Nontechnical Skill Assessment of the Collective Surgical Team Using the Non-Technical Skills for Surgeons (NOTSS) System

Ann Surg. 2020 Dec;272(6):1158-1163. doi: 10.1097/SLA.0000000000003250.


Objective: To validate the Non-Technical Skills for Surgeons (NOTSS) system for assessment of the collective surgical teams' nontechnical skills after observing recordings of actual OR environment.

Background: The NOTSS system is a widely accepted tool to measure nontechnical skills of individual surgeons, and has mostly been used in the simulated setting. Surgical procedures are rarely performed by a single surgeon, but by a surgical team of attending surgeons, surgical assistants, and surgical trainees. Therefore, assessment of nontechnical skills may benefit from holistic assessment of the collective surgical teams.

Methods: Five trained participants assessed surgical team and attending surgeon using the NOTSS system after watching ten 20-minute long videos obtained from live OR. A set of reference ratings was provided by a multidisciplinary expert committee. We performed analyses to assess system sensitivity; examine inter-rater reliability of ratings; investigate concurrent construct validity; and assess feasibility and acceptability of using the NOTSS system to measure surgical team performance.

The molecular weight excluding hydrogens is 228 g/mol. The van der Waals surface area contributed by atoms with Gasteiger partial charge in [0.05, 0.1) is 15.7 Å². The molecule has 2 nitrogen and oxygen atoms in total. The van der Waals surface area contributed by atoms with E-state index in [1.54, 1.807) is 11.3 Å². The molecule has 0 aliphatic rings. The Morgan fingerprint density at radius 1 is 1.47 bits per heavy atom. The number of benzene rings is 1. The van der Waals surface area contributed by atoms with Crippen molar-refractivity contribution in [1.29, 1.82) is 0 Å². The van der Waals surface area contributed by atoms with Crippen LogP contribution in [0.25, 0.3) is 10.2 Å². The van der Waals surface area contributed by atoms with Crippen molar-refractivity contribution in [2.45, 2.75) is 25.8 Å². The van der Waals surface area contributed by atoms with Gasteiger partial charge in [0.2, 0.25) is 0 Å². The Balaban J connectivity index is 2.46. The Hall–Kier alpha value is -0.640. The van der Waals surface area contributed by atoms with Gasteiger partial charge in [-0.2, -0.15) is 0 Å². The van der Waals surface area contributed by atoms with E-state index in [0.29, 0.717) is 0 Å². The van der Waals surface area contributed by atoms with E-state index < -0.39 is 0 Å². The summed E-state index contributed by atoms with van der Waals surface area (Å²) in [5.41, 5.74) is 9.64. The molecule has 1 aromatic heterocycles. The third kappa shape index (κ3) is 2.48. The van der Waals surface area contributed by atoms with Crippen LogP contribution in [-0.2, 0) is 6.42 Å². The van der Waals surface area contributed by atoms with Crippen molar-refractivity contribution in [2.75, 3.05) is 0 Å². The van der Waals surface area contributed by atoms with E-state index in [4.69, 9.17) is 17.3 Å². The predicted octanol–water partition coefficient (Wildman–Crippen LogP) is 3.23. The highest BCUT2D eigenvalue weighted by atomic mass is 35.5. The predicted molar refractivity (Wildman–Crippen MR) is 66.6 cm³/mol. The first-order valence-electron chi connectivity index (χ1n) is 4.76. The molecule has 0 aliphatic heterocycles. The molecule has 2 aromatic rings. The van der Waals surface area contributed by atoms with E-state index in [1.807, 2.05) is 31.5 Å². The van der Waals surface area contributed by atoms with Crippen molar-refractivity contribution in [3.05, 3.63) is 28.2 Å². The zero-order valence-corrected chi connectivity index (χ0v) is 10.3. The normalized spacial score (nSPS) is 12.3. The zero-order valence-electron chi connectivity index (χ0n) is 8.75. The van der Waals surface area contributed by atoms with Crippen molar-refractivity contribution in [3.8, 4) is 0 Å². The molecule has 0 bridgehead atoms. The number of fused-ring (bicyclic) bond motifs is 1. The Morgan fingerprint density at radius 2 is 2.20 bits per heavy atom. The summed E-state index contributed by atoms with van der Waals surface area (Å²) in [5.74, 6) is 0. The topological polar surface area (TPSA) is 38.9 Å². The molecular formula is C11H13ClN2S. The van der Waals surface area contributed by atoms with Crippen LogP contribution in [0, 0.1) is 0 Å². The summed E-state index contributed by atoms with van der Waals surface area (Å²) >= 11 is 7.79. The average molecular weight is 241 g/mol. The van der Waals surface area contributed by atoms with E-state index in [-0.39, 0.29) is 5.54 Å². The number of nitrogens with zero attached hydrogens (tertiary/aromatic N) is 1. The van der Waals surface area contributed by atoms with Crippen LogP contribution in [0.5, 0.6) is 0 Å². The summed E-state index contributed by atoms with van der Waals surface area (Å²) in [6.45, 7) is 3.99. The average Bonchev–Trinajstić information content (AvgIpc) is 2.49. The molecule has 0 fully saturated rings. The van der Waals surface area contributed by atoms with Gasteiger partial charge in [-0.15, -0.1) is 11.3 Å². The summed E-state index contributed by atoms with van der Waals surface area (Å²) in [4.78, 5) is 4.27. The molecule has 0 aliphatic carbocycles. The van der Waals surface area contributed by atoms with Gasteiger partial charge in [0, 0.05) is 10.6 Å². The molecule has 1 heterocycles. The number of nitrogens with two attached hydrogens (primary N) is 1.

Results: There was adequate system sensitivity when comparing participants' and reference ratings. Inter-rater reliability among the participants' ratings was good except for decision-making category. The level of inter-rater reliability was similar when rating teams and attending surgeons. There was strong positive correlation between teams' and attending surgeons' NOTSS ratings at category [Pearson coefficient 0.86, 95% confidence interval (CI) 0.82-0.89] and element levels (0.83, 95% CI 0.80-0.85), demonstrating evidence of concurrent construct validity. The participants felt that the use of NOTSS system to measure teams' nontechnical skills was acceptable and feasible to a fair extent.

Conclusion: The NOTSS system, although developed for assessment of individual surgeons, is a useful tool for observing and rating surgical teams.

Publication types

  • Observational Study
  • Validation Study

MeSH terms

  • Clinical Competence*
  • General Surgery / education*
  • Patient Care Team
  • Surgical Procedures, Operative / education*